Tucked away in an aging building at Front and Jackson streets in the Whitman section of South Philadelphia, devoid of the typical bells and whistles that accompany haunted attractions, Fright Factory is easy to miss.
But after being featured as one of the “Scariest Haunts in America” by the Travel Channel, the South Philly factory draws a steady crowd – it’s keeping them there that’s the problem.
“Twenty percent of the people who come here quit before they get to the end,” said Fright Factory casting director Dave Ferrier. “I don’t know of any other haunts in the area that boast a ratio like that.”
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In 2012, Fox 29 dubbed Fright Factory the scariest haunt in Philly. Ferrier credits their media recognition to the actors.
“Sure, we have great sets and animatronics,” Ferrier said. “But an animatronic cannot breathe down your neck. An animatronic can’t scream your name.”
Fright Factory actor Rob Williams said the reaction from patrons is a reason he loves his job. The self-proclaimed Halloween freak has a fan base at the factory.
“There are people that come here every year that know my character and know my name,” Williams said. “They ask for me.”
This season, Williams portrays a zombie custodian. Along with all of the actors and sets in the 25,000 square-foot attraction, Williams underwent a makeover to reflect this year’s consistent factory theme.
“We didn’t have sets that made much sense before,” Ferrier said. “We would have a janitor’s room next to a nursery. We reworked everything this year to return to the factory theme –old rusty pipes, boiler rooms, sewers. Everything you’d expect to find is here.”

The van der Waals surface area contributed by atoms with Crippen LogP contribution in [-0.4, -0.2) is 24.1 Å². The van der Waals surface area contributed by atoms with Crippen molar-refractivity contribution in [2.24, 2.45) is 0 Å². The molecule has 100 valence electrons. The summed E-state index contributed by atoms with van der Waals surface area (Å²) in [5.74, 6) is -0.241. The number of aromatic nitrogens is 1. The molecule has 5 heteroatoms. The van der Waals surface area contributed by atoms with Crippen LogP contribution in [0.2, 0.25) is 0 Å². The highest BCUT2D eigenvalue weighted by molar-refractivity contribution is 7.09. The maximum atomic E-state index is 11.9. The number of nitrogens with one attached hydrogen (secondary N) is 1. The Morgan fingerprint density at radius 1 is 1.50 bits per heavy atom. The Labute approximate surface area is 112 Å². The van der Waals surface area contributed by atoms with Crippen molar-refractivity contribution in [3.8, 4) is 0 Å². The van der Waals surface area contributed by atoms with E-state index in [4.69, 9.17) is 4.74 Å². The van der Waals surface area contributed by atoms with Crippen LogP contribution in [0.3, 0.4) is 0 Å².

Ferrier and the management team also brought in a slew of new actors and makeup artists including, reality competition show for special effects and make-up artists, “Face Off”‘ season nine contestant Meg Wilbur.
Fright Factory actor and community college freshman Taylor Weisman auditioned after a recommendation from a friend. It’s not her first career choice, but Weisman said she’s happy to be a part of the team.
“I don’t want to get into acting,” Weisman said. “But this is something I really love to do. It’s a great job.”
Ferrier said the media attention is welcome, but he takes his feedback more seriously from the everyday patrons. Ferrier prints out and hangs comments from Yelp around the factory’s dressing room as a reminder to his actors of the goal: scare people and have fun.
“It is a lot of long hours, lost voices and bruised bodies that go into putting on a production like Fright Factory,” Ferrier said. “Last weekend we watched a group of three ladies literally tumble [out] at the end, totally out of breath and sweating. They were grateful the ordeal was over, but you could also tell they had an awesome time. That is truly the best recognition we could ask for.”
– Text, video and images by Jessica Smith.